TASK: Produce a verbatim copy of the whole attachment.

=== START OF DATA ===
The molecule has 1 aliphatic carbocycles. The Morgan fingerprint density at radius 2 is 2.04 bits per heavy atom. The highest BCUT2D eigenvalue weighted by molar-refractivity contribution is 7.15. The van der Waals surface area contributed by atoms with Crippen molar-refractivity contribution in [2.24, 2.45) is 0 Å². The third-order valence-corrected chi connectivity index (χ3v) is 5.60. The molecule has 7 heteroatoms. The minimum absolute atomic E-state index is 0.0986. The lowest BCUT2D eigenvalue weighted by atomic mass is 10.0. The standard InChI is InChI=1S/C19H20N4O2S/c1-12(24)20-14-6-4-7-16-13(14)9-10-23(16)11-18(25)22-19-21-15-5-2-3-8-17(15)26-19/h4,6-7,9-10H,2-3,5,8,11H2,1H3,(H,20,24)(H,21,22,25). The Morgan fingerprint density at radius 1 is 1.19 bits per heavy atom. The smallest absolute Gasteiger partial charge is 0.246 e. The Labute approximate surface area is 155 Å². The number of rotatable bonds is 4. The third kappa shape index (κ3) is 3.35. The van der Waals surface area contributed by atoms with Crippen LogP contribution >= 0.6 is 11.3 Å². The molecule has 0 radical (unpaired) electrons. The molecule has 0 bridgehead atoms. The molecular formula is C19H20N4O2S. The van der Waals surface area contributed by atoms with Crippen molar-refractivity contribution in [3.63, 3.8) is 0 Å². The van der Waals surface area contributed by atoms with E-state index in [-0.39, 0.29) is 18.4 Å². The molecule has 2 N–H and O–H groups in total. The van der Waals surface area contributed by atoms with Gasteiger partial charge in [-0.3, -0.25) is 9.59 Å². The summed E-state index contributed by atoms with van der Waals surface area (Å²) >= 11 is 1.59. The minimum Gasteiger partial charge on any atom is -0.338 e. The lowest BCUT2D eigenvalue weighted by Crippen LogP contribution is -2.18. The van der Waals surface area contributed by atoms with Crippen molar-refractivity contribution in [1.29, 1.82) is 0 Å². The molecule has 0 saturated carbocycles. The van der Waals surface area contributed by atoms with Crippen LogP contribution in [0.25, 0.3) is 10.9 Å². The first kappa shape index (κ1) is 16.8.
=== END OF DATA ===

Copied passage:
The molecule has 1 aliphatic carbocycles. The Morgan fingerprint density at radius 2 is 2.04 bits per heavy atom. The highest BCUT2D eigenvalue weighted by molar-refractivity contribution is 7.15. The van der Waals surface area contributed by atoms with Crippen molar-refractivity contribution in [2.24, 2.45) is 0 Å². The third-order valence-corrected chi connectivity index (χ3v) is 5.60. The molecule has 7 heteroatoms. The minimum absolute atomic E-state index is 0.0986. The lowest BCUT2D eigenvalue weighted by atomic mass is 10.0. The standard InChI is InChI=1S/C19H20N4O2S/c1-12(24)20-14-6-4-7-16-13(14)9-10-23(16)11-18(25)22-19-21-15-5-2-3-8-17(15)26-19/h4,6-7,9-10H,2-3,5,8,11H2,1H3,(H,20,24)(H,21,22,25). The Morgan fingerprint density at radius 1 is 1.19 bits per heavy atom. The smallest absolute Gasteiger partial charge is 0.246 e. The Labute approximate surface area is 155 Å². The number of rotatable bonds is 4. The third kappa shape index (κ3) is 3.35. The van der Waals surface area contributed by atoms with Crippen LogP contribution >= 0.6 is 11.3 Å². The molecule has 0 radical (unpaired) electrons. The molecule has 0 bridgehead atoms. The molecular formula is C19H20N4O2S. The van der Waals surface area contributed by atoms with Crippen molar-refractivity contribution in [3.63, 3.8) is 0 Å². The van der Waals surface area contributed by atoms with E-state index in [-0.39, 0.29) is 18.4 Å². The molecule has 2 N–H and O–H groups in total. The van der Waals surface area contributed by atoms with Gasteiger partial charge in [-0.3, -0.25) is 9.59 Å². The summed E-state index contributed by atoms with van der Waals surface area (Å²) >= 11 is 1.59. The minimum Gasteiger partial charge on any atom is -0.338 e. The lowest BCUT2D eigenvalue weighted by Crippen LogP contribution is -2.18. The van der Waals surface area contributed by atoms with Crippen molar-refractivity contribution in [1.29, 1.82) is 0 Å². The molecule has 0 saturated carbocycles. The van der Waals surface area contributed by atoms with Crippen LogP contribution in [0.25, 0.3) is 10.9 Å². The first kappa shape index (κ1) is 16.8.